Basket-Web Silk Has Potential For New Genetic Material [Video]

KEY POINTS

  • New type of silk produced by basket-web adds to a growing list of “bioinspiration”
  • Australia’s basket-web spider was first discovered in 1900
  • More studies are needed to understand the molecular compositions of the new silk

Australia’s basket-web spider was found to have uniquely strong woven silk far superior with the ones produced by other spider species. The silk is extremely robust that it can trap prey on its own, without having the spider include twigs and other materials into it.

The basket-web spider was first discovered in 1900 by entomologist William J. Rainbow. However, he made no mention of the special qualities of its silk since the only available data at the time were drawings depicting a sack-like web.

More than 100 years after Rainbow’s discovery, a team of scientists has now found that basket-web spider produces silk with extremely high lateral stiffness and gluing substances that make it a potential source for new genetic material. The findings, published in Scientific Reports, therefore provided pioneering insights into a new type of silk material.  

Spiders Spin Webs Across Eastern Australia to Escape Flood Waters Spiders are seen in their webs spun round dry sticks on a bush next to flood waters in Wagga Wagga March 6, 2012. Photo: REUTERS/Daniel Munoz

The team said more studies are needed to understand the molecular compositions of the new silk. However, from what they saw now, the silk could be key to how a new genetic material can be viable for large-scale production in the future. 

The discovery of the new type of silk adds to a growing list of what scientists call “bioinspiration.” It is the process of studying the unique biological abilities of species and whether these capabilities have practical applications for humans.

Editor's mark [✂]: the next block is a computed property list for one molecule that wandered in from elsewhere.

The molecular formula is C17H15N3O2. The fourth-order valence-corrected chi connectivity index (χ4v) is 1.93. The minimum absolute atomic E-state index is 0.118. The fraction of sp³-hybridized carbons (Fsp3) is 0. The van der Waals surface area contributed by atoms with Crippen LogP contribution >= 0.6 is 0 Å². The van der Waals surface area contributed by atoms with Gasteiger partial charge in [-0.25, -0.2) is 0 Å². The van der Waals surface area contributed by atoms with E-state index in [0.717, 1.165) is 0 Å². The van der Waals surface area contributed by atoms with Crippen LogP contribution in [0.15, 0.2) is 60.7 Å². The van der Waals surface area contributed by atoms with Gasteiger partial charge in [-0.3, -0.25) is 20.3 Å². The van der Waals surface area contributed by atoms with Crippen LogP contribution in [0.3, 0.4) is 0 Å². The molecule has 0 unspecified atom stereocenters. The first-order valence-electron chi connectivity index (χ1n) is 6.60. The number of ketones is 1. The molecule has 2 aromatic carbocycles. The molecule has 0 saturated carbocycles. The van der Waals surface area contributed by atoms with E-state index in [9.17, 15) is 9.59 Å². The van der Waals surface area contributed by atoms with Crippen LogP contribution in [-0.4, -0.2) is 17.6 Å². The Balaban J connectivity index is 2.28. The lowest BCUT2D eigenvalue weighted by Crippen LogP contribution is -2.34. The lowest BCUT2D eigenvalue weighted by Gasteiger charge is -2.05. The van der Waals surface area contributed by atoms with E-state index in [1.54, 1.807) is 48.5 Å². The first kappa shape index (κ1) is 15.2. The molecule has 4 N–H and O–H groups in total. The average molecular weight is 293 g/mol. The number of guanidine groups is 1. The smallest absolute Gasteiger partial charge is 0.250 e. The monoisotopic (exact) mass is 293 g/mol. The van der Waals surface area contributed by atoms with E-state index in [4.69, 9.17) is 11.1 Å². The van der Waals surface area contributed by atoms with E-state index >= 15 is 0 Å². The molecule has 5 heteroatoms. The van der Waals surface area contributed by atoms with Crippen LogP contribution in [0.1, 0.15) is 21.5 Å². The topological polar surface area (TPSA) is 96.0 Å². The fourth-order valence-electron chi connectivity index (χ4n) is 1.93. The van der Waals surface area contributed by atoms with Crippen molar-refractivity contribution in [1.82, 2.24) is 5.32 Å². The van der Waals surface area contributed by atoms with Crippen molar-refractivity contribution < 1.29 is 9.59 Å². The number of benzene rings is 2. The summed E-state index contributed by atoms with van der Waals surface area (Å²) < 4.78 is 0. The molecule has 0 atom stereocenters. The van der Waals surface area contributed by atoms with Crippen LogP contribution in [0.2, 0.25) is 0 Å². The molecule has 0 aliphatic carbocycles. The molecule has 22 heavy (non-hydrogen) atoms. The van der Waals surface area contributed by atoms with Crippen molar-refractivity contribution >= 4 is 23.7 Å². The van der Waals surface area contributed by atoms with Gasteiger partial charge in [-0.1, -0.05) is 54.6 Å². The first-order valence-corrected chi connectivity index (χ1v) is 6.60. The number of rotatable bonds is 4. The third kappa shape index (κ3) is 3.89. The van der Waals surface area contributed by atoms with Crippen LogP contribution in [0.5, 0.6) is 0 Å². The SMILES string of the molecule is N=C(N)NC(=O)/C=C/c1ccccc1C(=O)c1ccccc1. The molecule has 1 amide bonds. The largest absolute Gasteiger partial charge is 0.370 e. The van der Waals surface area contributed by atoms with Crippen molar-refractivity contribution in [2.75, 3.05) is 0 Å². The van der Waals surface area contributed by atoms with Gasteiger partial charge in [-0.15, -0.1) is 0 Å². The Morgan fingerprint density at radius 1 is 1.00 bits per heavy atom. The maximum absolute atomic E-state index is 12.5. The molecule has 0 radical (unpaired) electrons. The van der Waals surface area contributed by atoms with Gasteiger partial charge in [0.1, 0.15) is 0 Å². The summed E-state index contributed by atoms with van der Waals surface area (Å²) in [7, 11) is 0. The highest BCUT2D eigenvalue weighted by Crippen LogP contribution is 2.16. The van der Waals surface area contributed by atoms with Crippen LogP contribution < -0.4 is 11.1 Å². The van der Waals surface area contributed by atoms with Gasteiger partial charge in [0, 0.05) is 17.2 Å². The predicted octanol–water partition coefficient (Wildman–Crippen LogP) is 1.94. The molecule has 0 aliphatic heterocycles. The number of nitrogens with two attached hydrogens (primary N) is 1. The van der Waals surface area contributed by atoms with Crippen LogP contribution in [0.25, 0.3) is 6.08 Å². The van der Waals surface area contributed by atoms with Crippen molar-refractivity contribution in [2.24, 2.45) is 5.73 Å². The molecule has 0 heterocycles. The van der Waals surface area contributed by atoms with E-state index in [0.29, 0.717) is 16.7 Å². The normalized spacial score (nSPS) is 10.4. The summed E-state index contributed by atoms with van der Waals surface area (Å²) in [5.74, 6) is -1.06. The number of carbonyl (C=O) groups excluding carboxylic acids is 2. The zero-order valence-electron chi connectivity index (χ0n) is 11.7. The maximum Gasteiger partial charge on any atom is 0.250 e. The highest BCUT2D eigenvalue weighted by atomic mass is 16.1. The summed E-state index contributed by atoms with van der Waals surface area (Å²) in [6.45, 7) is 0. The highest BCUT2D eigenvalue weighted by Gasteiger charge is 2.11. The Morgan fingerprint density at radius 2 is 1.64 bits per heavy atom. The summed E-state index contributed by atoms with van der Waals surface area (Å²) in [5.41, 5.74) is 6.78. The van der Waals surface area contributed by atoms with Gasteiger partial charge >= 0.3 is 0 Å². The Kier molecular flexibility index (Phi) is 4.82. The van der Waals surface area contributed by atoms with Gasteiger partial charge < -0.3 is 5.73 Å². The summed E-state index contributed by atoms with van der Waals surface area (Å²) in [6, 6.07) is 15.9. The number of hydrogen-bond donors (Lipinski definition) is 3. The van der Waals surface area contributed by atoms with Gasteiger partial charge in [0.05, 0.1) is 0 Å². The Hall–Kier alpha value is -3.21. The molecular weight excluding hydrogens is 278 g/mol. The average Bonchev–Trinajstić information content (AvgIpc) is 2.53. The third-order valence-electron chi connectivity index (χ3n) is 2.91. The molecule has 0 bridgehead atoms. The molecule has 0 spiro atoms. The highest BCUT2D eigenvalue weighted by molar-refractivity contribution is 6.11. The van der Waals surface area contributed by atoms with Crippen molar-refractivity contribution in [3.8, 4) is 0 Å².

“There is increasing recognition that solutions to many of the complex challenges and puzzles we face today can be found from biological systems,” Mark Elgar, study co-author and professor at the School of BioSciences at the University of Melbourne, said in a press release. 

“This so-called ‘Bioinspiration’ draws on some 3.8 billion years of natural selection honing biological forms, processes, and systems. The potential insights from that diversity of life, about which we still know rather little, is staggering,” he added. 

One example of bioinspiration was how spider silk became significant in one medical process back in 2018. At the time, a team of scientists used artificially-made spider silk to transport pharmaceutical substances directly into immune cells of cancer and tuberculosis patients.

In 2012, the world saw the largest pieces of gold cloth to be made from spider silk. The golden silk was harvested from more than one million female golden orb-weaver spiders.     

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